As he degenerated, his doctor and I had many conversations—why was he deteriorating so dramatically? Was he under medicated, over medicated or wrongly medicated?  On the day my son went to bed, he announced there would be no more doctor visits and weekly labs—required by law to get meds dispensed—and no more pills. By the end of March, it was clear—whatever the reason, he was floridly psychotic. He was sicker than he’d ever been. He really, really needed to get to a hospital.

In early April, I phoned Crisis Intervention teams, both county and city, three times, but no one would come. Finally, I went to the local courthouse and begged a judge for an emergency petition. In Maryland, it’s a legal remedy to bring a person who is a danger to himself or others in for an evaluation. The police served it the next morning. His bed was waiting at Johns Hopkins, but the law requires transporting to the nearest hospital, one that has no psych unit.  He was transferred to Hopkins where he refused medication.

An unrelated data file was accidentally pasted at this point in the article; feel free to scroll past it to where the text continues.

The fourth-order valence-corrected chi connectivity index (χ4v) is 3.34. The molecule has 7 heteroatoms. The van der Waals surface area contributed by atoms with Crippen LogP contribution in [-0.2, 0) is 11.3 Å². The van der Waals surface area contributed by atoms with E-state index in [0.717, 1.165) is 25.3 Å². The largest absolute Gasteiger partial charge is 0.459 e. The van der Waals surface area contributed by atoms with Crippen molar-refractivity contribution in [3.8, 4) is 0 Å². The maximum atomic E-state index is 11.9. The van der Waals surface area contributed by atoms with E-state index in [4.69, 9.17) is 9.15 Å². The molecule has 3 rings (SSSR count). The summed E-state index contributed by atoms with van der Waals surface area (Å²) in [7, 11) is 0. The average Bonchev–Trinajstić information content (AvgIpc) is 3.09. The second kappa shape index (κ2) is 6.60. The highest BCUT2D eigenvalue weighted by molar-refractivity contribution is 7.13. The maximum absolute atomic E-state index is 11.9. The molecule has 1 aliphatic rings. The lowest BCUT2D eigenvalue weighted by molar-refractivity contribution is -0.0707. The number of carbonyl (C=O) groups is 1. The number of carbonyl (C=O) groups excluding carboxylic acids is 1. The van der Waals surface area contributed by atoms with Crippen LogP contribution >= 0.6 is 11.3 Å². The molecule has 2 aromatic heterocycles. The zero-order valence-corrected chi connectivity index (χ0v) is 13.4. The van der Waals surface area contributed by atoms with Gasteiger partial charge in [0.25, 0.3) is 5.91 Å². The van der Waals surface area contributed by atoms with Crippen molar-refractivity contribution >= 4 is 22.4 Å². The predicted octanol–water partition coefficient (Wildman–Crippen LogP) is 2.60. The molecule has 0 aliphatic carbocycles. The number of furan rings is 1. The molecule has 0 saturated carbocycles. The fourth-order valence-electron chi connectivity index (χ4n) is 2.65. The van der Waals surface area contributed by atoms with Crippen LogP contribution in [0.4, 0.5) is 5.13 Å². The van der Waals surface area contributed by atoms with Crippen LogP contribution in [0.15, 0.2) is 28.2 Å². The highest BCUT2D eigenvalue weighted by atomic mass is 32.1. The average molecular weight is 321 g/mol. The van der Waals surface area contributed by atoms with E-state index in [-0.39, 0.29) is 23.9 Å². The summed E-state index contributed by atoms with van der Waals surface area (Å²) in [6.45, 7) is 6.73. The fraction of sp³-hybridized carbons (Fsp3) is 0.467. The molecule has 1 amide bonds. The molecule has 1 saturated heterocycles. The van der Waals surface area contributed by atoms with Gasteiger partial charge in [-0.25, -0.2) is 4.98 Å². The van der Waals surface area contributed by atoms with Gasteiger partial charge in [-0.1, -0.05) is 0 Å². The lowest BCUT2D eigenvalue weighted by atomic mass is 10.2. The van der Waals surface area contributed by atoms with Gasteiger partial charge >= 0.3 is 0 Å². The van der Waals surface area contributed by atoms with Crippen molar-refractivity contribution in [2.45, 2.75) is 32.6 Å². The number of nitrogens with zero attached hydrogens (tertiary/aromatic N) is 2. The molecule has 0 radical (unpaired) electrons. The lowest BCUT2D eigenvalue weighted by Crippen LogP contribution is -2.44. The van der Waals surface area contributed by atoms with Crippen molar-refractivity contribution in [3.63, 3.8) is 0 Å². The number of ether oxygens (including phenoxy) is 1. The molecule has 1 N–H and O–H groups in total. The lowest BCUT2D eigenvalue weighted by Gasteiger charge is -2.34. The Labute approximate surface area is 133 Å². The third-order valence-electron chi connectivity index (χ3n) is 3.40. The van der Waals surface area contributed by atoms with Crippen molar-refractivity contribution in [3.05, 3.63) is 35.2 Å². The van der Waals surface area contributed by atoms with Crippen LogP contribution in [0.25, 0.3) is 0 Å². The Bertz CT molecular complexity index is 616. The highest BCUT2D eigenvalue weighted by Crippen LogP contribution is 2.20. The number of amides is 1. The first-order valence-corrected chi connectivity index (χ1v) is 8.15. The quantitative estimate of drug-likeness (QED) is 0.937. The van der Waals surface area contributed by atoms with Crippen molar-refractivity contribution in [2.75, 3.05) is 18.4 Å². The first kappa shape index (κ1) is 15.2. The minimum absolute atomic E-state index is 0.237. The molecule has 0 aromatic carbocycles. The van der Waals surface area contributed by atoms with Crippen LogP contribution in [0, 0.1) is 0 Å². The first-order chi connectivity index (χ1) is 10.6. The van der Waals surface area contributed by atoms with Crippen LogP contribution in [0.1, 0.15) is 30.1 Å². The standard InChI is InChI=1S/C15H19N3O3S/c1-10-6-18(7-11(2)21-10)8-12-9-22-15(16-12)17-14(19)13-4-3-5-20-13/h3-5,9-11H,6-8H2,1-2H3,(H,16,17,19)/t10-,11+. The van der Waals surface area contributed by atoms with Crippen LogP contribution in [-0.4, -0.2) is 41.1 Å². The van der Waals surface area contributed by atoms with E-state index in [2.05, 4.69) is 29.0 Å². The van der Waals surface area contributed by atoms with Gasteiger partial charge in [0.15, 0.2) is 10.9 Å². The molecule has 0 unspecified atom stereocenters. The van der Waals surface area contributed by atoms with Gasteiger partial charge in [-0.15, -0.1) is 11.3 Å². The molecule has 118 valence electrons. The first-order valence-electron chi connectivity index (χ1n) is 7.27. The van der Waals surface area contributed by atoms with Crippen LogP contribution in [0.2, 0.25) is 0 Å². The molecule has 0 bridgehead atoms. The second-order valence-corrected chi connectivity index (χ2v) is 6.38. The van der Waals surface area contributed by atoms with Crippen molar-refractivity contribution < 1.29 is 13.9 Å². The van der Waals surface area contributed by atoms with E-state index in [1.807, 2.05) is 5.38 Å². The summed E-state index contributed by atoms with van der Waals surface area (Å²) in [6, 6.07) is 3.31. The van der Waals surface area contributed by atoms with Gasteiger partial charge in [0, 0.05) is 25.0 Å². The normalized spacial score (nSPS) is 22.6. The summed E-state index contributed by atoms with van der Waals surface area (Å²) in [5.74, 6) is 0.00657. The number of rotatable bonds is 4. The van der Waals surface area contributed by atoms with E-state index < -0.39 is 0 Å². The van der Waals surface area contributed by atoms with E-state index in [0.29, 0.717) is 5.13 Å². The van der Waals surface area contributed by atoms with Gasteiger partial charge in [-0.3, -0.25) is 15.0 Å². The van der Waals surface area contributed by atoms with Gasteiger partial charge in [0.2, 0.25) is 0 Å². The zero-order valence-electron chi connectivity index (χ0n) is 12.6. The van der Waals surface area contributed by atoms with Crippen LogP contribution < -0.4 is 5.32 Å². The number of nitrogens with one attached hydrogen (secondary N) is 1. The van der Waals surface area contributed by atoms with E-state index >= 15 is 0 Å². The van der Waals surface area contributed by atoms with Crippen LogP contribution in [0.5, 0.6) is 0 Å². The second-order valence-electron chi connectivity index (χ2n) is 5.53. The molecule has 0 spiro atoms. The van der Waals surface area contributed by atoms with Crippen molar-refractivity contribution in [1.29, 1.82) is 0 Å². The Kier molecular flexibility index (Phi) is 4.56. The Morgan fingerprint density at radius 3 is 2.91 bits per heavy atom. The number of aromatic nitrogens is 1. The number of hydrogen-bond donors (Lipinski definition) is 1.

On April 16th, he lost a hearing on his competency. He was still in a wheelchair, still in his same clothes, and unmedicated. A week later, he lost a medical panel convened to decide if medication was warranted. He was still in a wheelchair, in the same filthy clothes, but was now mute and catatonic. After a 48-hour appeal process, he finally received an injection of an antipsychotic. This was his 9th hospitalization in four years. He was unmedicated overall approximately three months and lost forty pounds.